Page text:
However, doing so exposes one to the risk that one is wrong on the direction of the market. To my knowledge, such a hazard has proven notoriously difficult to avoid. In any case, the goal, always, of intelligent investing is not to mimic the market but rather to outmaneuver the market.
This is not to say that I am not a fan of larger, well-run businesses with fantastic economic characteristics and durable competitive advantage. I have a list of about eighty or so stocks that represent businesses with very decent and predictable long-term business characteristics.
At the right price, I would like to include any one or more of these stocks in the Fund. Of course, what I consider the right price seems ridiculously low given where most of these stocks have been priced in recent years. When these stocks come to my prices, then I will consider adding them to the Fund. But only because they represent absolute value, and not because of any desire to “upgrade the portfolio” into either more palatable or more market responsive stocks.
Also on this subject, I should note that recently, as many well-known companies saw their stocks fall drastically, a select few made it to my buy prices. Those that did were added to the portfolio on the sole criterion of absolute value. The vast majority of popular stocks continue to be valued as popular stocks rather than as real businesses. Certainly, in the broader market, many stock prices overestimate the permanence of the underlying businesses.
As I have noted in previous letters, I will always choose the dollar bill carrying a wildly fluctuating discount rather than the dollar bill selling for a quite stable premium. This will often result in surprising quarterly results. To the extent prudent, I will attempt to explain surprising results when they occur. During the third quarter we saw an attempt to buy a cheap security become a process of averaging down into what is now, apparently, the most undervalued security available on any exchange. We saw investors start to dump illiquid small capitalization stocks using an order process that may be summarized as “Just get me out of this stock!” And to top it off, we saw a human tragedy of rare proportion directly and negatively impact the market values of several of the largest portfolio holdings of the Fund – with surprisingly little offset.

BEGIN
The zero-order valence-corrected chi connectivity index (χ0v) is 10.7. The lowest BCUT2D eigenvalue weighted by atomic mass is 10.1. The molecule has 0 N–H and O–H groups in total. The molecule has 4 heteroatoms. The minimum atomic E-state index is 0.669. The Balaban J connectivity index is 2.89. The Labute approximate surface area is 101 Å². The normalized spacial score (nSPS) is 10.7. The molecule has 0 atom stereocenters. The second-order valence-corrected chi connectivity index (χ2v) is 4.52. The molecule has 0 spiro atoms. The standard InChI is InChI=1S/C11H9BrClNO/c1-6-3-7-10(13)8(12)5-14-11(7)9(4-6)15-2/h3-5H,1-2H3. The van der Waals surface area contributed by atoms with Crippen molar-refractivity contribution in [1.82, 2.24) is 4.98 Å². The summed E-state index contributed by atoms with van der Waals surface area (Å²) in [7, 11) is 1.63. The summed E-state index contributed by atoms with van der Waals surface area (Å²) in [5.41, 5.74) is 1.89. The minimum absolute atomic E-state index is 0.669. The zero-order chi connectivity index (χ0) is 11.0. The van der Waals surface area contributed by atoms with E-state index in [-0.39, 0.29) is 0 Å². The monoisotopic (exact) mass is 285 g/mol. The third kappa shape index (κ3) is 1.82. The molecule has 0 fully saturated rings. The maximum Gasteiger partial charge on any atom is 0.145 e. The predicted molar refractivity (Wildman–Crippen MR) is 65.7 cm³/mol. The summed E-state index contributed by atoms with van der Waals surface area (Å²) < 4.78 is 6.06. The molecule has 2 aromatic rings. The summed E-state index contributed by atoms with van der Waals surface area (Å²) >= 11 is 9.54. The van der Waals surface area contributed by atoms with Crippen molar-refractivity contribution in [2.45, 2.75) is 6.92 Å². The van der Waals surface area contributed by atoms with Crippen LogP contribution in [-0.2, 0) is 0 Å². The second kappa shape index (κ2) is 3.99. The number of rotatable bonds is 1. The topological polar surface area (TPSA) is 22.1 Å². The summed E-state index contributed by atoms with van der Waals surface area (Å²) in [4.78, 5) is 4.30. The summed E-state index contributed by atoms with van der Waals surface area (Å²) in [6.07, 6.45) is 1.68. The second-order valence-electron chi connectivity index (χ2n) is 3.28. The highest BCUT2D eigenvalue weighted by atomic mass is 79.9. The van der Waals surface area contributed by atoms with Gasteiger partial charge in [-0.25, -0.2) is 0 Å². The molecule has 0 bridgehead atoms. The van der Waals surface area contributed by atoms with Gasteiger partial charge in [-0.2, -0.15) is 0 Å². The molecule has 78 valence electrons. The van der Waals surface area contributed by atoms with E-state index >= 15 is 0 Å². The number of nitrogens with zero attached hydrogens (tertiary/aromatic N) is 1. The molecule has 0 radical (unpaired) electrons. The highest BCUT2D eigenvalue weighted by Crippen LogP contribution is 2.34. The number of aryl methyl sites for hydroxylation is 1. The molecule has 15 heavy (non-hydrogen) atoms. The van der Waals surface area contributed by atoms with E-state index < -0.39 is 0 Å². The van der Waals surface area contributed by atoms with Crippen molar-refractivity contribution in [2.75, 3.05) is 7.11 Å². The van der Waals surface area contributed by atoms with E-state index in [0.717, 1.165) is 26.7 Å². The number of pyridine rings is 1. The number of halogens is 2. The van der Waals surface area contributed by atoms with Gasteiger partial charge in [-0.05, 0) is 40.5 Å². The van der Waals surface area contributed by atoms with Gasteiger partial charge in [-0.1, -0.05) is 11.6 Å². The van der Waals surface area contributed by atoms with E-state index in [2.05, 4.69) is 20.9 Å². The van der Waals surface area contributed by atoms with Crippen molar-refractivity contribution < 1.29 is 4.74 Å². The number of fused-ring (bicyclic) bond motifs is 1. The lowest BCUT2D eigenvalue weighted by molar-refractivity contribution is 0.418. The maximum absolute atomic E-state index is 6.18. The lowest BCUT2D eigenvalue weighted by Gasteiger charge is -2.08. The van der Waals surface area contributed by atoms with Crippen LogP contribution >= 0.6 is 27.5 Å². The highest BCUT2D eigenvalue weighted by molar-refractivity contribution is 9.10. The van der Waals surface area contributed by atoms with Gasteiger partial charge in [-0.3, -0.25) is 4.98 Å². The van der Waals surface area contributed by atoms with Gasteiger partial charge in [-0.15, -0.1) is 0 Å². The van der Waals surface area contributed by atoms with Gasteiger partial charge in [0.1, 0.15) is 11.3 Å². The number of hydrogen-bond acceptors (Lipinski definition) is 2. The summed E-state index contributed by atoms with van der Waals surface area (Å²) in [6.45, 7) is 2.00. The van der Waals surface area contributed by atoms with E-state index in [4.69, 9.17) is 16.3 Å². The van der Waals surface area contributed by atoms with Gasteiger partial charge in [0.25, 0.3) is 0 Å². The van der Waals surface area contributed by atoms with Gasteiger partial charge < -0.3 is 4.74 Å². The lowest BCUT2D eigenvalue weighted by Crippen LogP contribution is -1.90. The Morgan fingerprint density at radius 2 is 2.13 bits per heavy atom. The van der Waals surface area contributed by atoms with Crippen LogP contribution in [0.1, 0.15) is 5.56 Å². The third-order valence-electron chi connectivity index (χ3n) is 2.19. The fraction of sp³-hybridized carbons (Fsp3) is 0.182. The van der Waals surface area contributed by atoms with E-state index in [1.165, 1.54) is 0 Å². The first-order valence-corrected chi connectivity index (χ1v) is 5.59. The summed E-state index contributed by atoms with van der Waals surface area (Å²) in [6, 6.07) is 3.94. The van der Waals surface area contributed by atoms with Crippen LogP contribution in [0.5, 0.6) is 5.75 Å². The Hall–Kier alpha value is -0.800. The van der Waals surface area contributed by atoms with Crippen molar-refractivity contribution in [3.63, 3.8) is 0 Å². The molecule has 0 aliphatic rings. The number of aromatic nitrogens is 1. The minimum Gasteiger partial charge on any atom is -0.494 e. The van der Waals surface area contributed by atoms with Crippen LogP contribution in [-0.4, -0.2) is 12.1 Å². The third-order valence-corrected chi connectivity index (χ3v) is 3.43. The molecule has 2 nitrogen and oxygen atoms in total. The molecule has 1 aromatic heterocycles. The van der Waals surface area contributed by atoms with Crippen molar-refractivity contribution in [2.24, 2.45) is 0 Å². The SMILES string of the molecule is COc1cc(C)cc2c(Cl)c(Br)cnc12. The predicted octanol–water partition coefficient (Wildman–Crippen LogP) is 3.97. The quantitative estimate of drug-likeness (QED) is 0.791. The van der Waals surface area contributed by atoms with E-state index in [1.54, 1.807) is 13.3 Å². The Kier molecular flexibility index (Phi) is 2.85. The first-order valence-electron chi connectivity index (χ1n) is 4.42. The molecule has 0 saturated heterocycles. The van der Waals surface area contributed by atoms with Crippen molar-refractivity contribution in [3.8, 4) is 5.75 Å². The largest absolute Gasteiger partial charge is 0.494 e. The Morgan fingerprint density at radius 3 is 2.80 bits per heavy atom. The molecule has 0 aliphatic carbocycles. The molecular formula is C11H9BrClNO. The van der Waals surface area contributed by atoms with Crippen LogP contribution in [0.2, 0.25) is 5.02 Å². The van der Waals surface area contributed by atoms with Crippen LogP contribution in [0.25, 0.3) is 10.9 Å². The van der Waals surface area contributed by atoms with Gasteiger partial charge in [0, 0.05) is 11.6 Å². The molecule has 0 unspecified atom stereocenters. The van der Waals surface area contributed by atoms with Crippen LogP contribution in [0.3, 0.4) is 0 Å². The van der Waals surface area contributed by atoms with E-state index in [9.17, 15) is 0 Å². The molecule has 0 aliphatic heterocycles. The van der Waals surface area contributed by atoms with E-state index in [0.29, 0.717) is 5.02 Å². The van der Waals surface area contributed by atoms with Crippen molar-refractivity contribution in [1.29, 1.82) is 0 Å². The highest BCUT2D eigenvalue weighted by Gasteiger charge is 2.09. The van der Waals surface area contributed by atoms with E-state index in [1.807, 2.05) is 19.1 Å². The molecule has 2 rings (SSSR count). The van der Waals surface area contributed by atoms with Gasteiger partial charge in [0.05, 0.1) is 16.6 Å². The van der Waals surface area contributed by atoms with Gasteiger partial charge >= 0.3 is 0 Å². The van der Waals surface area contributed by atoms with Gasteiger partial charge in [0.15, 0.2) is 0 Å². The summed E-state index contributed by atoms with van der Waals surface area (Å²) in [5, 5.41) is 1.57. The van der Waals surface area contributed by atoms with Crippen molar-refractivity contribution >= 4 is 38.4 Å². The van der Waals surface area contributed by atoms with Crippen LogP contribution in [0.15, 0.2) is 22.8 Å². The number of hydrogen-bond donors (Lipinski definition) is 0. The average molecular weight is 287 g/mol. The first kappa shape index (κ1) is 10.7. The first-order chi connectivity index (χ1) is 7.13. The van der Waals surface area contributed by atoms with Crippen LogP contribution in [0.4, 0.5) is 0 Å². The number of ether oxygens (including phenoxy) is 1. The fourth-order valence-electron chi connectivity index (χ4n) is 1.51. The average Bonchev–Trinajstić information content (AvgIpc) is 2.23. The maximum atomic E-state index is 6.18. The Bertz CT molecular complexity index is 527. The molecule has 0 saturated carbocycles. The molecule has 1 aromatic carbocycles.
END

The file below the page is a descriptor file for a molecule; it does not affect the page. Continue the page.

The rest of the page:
Thus, a confluence of happenings seems to have knocked the Fund for a decent price decline in just three months time. However, my entire net worth resides alongside your investment in the Fund, and I neither bemoan these recent short-run declines nor fear long-term impairment of my net worth. On the contrary, I am enthused that the market is offering up values on a scale not seen previously during the Fund’s existence. Moreover, the Fund holds significant cash and sources of cash to put to work in such an environment.
You can find the entire 2001 letter here. (Courtesy of csinvesting.org)
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Article by Johnny Hopkins, The Acquirer's Multiple